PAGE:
Financial creditors took lead in initiating insolvency proceedings in the fourth quarter.
With Indian banks reeling under rising piles of bad loans every year, the implementation of the Insolvency and Bankruptcy Code (IBC) was seen as an avenue for higher recoveries and quicker resolutions. However, as per the latest data, the trend does not suggest so.
In its report, the Insolvency and Bankruptcy Board of India (IBBI) said that 359 cases had been admitted for corporate insolvency, while only 14 got resolution plan approvals and 73 went into liquidation in the January-March quarter.
The process has seen more liquidations than resolutions since inception. So far, 378 cases went into liquidation and only 94 got resolution plans in place, out of the total 1858 cases that were admitted in December 2016.
"IBC has helped to a great extent but there have been significant delays from a timeline perspective and more cases have gone into liquidation than resolution which raises concerns that were these companies really worth of resolution or were these willful defaulters and are now looking at liquidation," said Vikram Babbar, Partner and Financial Services Lead, Forensic & Integrity Services, EY.
"It needs to be analyzed closely whether a company has been under genuine losses, has intrinsic value and can be turned around. A wilful default or fraudulent case should be treated separately," he added.
About 53 percent of the cases that were closed went into liquidation, and 13 percent ended with a resolution plan. However, 75 percent of the cases that went into liquidation were earlier with BIFR and/or defunct, and the economic value in most of these had already eroded before they were admitted, IBBI said.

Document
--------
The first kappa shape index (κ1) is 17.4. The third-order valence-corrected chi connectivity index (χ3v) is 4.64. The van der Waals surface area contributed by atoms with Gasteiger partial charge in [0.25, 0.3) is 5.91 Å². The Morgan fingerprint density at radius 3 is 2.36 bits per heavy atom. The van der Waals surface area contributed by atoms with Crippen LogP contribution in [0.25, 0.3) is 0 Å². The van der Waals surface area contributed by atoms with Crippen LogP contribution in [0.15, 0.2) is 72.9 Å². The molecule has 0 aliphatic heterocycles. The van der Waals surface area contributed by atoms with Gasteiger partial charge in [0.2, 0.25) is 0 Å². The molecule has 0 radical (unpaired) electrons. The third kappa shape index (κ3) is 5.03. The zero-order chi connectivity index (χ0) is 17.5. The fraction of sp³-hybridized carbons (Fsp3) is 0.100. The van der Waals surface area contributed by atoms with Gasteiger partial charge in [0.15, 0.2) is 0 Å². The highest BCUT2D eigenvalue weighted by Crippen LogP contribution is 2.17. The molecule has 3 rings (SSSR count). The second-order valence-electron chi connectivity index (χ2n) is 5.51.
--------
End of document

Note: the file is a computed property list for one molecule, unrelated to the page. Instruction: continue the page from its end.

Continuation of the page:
It was also the first time that cases invoked by financial creditors (FCs) were higher than those by operational creditors (OCs). The cases invoked by FCs jumped to 172 from 98 and 84 in the previous two quarters while OCs initiated insolvency in 168 from 161 and 138 cases in the same period.
In the cases that were liquidated till March-end, FCs realised 43 percent of the claims in 300 days on an average and at a cost of 0.5 percent, the report said. IBBI Chairperson MS Sahoo said that this is higher than the previous regime where creditors recovered 25 percent in five years and at a cost of nine percent.
Out of the 12 large accounts initiated by banks, as directed by the Reserve Bank of India, resolution plans in six of these cases have been approved. Together, they had an outstanding claim of Rs 3.45 lakh crore.The number of voluntary liquidations also went up with 83 directors/partners offering Rs 287 crore of their paid-up capital and Rs 150 crore of assets in the January-March quarter. So far, the biggest reason noted for voluntary liquidations was a shutdown of business operations.